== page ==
It came to nothing, of course. The interesting question was why the idea had been fed to a Tory tabloid newspaper in the first place. This week, the gossip returned, with another tale from the Westminster bubble claiming that Mr Cameron has been given warning of a confidence vote by next summer if he does not buck up and improve Conservative poll ratings.

It seems he is no more popular in his party than he is the country. It is clear, moreover, that he was accepted as leader for the sole purpose of winning the 2010 General Election. This, lest we forget, he failed to do. Mr Cameron's Tories picked up two million more votes than Labour, but only 48 more seats. Hence the deal – long anticipated, it is now clear – with Mr Clegg. Mr Cameron is detested by many Tories for his social liberalism, but despised for having to cut a deal with Liberals.

Mr Clegg is meanwhile the subject of leadership rumours on a monthly basis, generally involving the likes of Vince Cable or Ed Davey. The opinion polls speak for themselves. If they remain unchanged, all the gains achieved by Charles Kennedy in 2005 – and then some – will be forfeited in 2015. Mr Clegg, after all, was another who failed to prosper in 2010, dropping five seats.

With opposition such as this, Mr Miliband's lead ought to be unassailable. But with the LibDems in deep decline, Ukip leeching Tory votes and 79% of voters saying their most important concern is the economy (stupid) an 8% to 9% opinion poll lead is pitiful. Tory successes in blaming Labour's record in office for austerity – nothing to do with the trillion pounds diverted to banks – do not explain everything.

Mr Miliband is one of a trio of weak Westminster leaders. He differs from the Coalition pair only in that he faces no talk of a leadership challenge, and that's thanks only to his party's modest lead in the polls. The striking fact is that a country in severe economic and social difficulties has produced, in Westminster, not a single dominant voice, no clear set of arguments for or against a course of action. British politics, you might conclude, has got the leaders it deserves.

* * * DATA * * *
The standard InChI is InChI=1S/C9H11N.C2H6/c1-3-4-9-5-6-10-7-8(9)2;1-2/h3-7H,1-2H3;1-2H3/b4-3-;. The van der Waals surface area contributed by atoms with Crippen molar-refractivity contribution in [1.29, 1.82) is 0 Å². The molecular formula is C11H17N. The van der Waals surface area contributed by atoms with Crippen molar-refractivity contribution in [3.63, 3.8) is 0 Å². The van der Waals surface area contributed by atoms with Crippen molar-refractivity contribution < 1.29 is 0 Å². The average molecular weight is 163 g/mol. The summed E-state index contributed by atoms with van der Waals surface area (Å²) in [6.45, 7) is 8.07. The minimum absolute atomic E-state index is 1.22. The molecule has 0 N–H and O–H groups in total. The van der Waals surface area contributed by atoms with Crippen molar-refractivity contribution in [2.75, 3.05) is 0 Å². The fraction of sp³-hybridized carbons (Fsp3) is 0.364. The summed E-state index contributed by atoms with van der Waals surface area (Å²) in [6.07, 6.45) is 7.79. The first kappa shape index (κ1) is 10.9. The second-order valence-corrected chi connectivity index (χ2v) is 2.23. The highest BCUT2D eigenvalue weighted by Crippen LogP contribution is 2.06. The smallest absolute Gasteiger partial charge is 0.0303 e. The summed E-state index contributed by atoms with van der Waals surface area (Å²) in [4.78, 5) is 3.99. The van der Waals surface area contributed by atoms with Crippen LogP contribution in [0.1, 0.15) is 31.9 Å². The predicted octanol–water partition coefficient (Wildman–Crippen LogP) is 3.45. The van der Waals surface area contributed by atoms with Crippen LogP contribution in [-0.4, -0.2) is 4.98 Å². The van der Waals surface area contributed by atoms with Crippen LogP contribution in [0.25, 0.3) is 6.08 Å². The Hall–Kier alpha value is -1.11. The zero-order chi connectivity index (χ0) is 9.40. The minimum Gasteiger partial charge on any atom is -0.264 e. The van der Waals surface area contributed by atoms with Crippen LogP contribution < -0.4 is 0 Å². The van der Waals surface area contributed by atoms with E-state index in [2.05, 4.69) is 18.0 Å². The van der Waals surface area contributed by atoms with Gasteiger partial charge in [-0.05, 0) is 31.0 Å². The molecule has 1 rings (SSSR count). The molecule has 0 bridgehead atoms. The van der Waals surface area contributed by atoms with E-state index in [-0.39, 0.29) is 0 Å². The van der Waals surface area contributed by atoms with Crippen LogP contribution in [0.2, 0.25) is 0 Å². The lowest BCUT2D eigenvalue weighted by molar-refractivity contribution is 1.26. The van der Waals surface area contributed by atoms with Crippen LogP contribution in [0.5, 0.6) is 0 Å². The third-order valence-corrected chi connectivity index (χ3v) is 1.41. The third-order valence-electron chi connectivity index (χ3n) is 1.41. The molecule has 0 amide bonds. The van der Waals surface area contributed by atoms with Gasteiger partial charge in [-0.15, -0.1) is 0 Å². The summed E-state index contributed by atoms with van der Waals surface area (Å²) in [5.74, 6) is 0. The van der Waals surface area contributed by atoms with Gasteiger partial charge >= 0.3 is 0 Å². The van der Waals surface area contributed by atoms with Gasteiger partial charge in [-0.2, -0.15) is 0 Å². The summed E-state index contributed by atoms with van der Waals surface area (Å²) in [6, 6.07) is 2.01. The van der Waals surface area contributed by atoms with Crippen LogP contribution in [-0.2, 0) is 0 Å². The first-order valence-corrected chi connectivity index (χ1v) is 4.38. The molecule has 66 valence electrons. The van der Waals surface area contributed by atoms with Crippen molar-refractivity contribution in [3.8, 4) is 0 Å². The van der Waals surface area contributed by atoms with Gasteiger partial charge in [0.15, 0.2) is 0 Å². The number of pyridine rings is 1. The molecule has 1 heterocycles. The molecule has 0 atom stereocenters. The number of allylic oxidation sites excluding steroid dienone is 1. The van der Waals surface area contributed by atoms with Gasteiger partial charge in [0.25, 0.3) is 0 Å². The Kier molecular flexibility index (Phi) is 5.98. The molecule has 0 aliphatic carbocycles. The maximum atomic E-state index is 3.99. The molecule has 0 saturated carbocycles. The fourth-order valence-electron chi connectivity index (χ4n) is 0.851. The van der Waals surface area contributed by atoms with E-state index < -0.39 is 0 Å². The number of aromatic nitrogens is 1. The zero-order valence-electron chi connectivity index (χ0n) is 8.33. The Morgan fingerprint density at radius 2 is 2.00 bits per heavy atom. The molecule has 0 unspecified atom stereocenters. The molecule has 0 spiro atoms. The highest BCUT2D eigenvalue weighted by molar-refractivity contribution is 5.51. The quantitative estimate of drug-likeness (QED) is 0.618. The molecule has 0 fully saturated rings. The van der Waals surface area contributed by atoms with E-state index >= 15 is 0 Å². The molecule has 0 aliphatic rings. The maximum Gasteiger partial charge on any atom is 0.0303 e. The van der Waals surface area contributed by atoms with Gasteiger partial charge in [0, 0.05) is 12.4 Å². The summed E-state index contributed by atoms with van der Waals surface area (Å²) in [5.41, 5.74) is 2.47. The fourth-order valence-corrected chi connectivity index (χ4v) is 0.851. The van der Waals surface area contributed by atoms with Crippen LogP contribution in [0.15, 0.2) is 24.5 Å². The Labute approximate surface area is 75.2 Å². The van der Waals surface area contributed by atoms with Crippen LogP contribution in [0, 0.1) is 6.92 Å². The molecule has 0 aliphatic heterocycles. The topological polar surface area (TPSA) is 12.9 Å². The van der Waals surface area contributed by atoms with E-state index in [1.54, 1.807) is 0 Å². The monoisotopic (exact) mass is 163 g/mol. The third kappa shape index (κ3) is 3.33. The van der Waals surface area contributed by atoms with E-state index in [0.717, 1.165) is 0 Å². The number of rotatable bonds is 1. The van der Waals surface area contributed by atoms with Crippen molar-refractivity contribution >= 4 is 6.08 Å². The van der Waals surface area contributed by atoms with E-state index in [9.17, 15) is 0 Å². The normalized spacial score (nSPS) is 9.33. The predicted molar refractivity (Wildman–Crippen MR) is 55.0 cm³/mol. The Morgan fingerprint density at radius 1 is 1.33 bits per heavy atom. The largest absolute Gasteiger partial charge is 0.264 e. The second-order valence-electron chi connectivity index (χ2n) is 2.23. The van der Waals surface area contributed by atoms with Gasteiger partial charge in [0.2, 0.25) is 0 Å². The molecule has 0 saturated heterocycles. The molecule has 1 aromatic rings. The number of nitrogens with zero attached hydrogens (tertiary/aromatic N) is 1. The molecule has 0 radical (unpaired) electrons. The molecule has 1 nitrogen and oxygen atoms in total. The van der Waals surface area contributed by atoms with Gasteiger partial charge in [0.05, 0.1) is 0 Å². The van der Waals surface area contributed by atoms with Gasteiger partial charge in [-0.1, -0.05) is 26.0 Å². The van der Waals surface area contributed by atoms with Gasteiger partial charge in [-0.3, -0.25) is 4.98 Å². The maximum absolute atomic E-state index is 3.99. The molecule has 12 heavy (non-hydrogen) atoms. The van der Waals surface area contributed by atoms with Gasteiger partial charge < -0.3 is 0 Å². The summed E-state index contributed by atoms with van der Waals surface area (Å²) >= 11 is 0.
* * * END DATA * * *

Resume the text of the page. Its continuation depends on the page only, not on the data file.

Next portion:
The Coalition's stewardship of the economy has been a rank failure. How many recessions are required for proof? Mr Cameron and Mr Clegg respond by insisting, in a comical echo of past calamities, that there is no alternative.

They press on, tempting voters with receding horizons: 2014, 2015, 2016 and beyond. Questioned, they offer no guarantee that anything will have improved by those dates. Sometimes they admit that, for the least well-off, things will get worse.

Mr Miliband's grand and only alternative plan is to urge a slower pace. For the sake of "fiscal responsibility", he too would make cuts, deep cuts, but somehow they would be less painful cuts. He will make no other promises. Which is to say, he declines to offer real hope to a population caught in the deepest depression this country has seen. Snapshot opinion polls record the response. Labour leads only because Mr Miliband is given the benefit of slight doubt. Surely he couldn't do worse?

These three leaders, these men being led, are the pure products of Westminster. It's not so much that they "lack experience" of the wider world, though they do, as that they cannot think beyond the bubble. Mr Clegg was an MEP at the age of 32; Mr Cameron joined the Conservative Research Department after graduating; Mr Miliband was a special adviser within a year of leaving university.

Now these individuals congregate around the same few assumptions and ideas. Now each claims the honour of leading his party nowhere in particular. You can only wonder when the parties, and Westminster generally, will begin to notice a pattern.